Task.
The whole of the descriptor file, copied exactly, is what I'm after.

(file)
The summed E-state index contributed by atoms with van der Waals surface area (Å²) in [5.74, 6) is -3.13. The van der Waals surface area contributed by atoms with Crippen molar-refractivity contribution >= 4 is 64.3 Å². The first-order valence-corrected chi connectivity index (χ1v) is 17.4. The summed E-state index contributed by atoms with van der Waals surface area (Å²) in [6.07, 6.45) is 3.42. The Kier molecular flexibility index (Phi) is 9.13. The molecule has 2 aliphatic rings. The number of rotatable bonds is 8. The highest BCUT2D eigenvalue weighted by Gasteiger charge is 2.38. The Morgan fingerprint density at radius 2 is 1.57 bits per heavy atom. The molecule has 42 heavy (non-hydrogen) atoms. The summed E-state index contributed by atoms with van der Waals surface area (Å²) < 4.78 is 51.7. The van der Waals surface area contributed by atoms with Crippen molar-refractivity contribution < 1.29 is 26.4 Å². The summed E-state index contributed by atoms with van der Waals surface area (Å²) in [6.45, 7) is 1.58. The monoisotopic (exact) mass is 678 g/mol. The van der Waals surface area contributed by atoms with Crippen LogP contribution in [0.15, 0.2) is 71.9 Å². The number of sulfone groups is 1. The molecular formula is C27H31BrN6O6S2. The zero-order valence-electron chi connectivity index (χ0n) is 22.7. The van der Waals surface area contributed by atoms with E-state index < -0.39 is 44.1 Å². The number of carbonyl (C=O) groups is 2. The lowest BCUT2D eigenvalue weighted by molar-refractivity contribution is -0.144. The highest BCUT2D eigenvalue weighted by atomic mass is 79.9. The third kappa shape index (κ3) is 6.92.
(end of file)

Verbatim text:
The summed E-state index contributed by atoms with van der Waals surface area (Å²) in [5.74, 6) is -3.13. The van der Waals surface area contributed by atoms with Crippen molar-refractivity contribution >= 4 is 64.3 Å². The first-order valence-corrected chi connectivity index (χ1v) is 17.4. The summed E-state index contributed by atoms with van der Waals surface area (Å²) in [6.07, 6.45) is 3.42. The Kier molecular flexibility index (Phi) is 9.13. The molecule has 2 aliphatic rings. The number of rotatable bonds is 8. The highest BCUT2D eigenvalue weighted by Gasteiger charge is 2.38. The Morgan fingerprint density at radius 2 is 1.57 bits per heavy atom. The molecule has 42 heavy (non-hydrogen) atoms. The summed E-state index contributed by atoms with van der Waals surface area (Å²) < 4.78 is 51.7. The van der Waals surface area contributed by atoms with Crippen molar-refractivity contribution < 1.29 is 26.4 Å². The summed E-state index contributed by atoms with van der Waals surface area (Å²) in [6.45, 7) is 1.58. The monoisotopic (exact) mass is 678 g/mol. The van der Waals surface area contributed by atoms with Crippen LogP contribution in [0.15, 0.2) is 71.9 Å². The number of sulfone groups is 1. The molecular formula is C27H31BrN6O6S2. The zero-order valence-electron chi connectivity index (χ0n) is 22.7. The van der Waals surface area contributed by atoms with E-state index < -0.39 is 44.1 Å². The number of carbonyl (C=O) groups is 2. The lowest BCUT2D eigenvalue weighted by molar-refractivity contribution is -0.144. The highest BCUT2D eigenvalue weighted by atomic mass is 79.9. The third kappa shape index (κ3) is 6.92.